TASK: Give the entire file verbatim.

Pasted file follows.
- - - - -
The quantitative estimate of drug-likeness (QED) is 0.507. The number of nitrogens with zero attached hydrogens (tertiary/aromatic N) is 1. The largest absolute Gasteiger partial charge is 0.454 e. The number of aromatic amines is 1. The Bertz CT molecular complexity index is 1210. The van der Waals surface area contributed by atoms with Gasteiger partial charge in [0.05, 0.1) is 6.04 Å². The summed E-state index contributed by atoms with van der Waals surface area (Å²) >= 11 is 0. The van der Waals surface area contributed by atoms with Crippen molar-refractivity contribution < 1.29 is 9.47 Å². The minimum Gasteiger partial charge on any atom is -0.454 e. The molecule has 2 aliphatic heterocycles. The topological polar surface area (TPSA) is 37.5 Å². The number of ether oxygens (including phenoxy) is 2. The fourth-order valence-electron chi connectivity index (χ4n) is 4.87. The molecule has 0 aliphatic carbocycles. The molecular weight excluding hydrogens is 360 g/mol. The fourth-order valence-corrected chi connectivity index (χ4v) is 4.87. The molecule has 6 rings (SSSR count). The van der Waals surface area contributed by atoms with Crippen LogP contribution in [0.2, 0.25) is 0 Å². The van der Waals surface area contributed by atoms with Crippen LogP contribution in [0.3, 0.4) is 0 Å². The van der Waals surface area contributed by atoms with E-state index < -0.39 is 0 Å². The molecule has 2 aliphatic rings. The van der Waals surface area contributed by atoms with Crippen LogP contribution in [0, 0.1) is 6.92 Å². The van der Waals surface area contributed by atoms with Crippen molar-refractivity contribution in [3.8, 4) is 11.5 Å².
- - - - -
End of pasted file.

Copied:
The quantitative estimate of drug-likeness (QED) is 0.507. The number of nitrogens with zero attached hydrogens (tertiary/aromatic N) is 1. The largest absolute Gasteiger partial charge is 0.454 e. The number of aromatic amines is 1. The Bertz CT molecular complexity index is 1210. The van der Waals surface area contributed by atoms with Gasteiger partial charge in [0.05, 0.1) is 6.04 Å². The summed E-state index contributed by atoms with van der Waals surface area (Å²) >= 11 is 0. The van der Waals surface area contributed by atoms with Crippen molar-refractivity contribution < 1.29 is 9.47 Å². The minimum Gasteiger partial charge on any atom is -0.454 e. The molecule has 2 aliphatic heterocycles. The topological polar surface area (TPSA) is 37.5 Å². The number of ether oxygens (including phenoxy) is 2. The fourth-order valence-electron chi connectivity index (χ4n) is 4.87. The molecule has 0 aliphatic carbocycles. The molecular weight excluding hydrogens is 360 g/mol. The fourth-order valence-corrected chi connectivity index (χ4v) is 4.87. The molecule has 6 rings (SSSR count). The van der Waals surface area contributed by atoms with Crippen LogP contribution in [0.2, 0.25) is 0 Å². The van der Waals surface area contributed by atoms with Crippen LogP contribution in [0.3, 0.4) is 0 Å². The van der Waals surface area contributed by atoms with E-state index < -0.39 is 0 Å². The molecule has 2 aliphatic rings. The van der Waals surface area contributed by atoms with Crippen LogP contribution in [0, 0.1) is 6.92 Å². The van der Waals surface area contributed by atoms with Crippen molar-refractivity contribution in [3.8, 4) is 11.5 Å².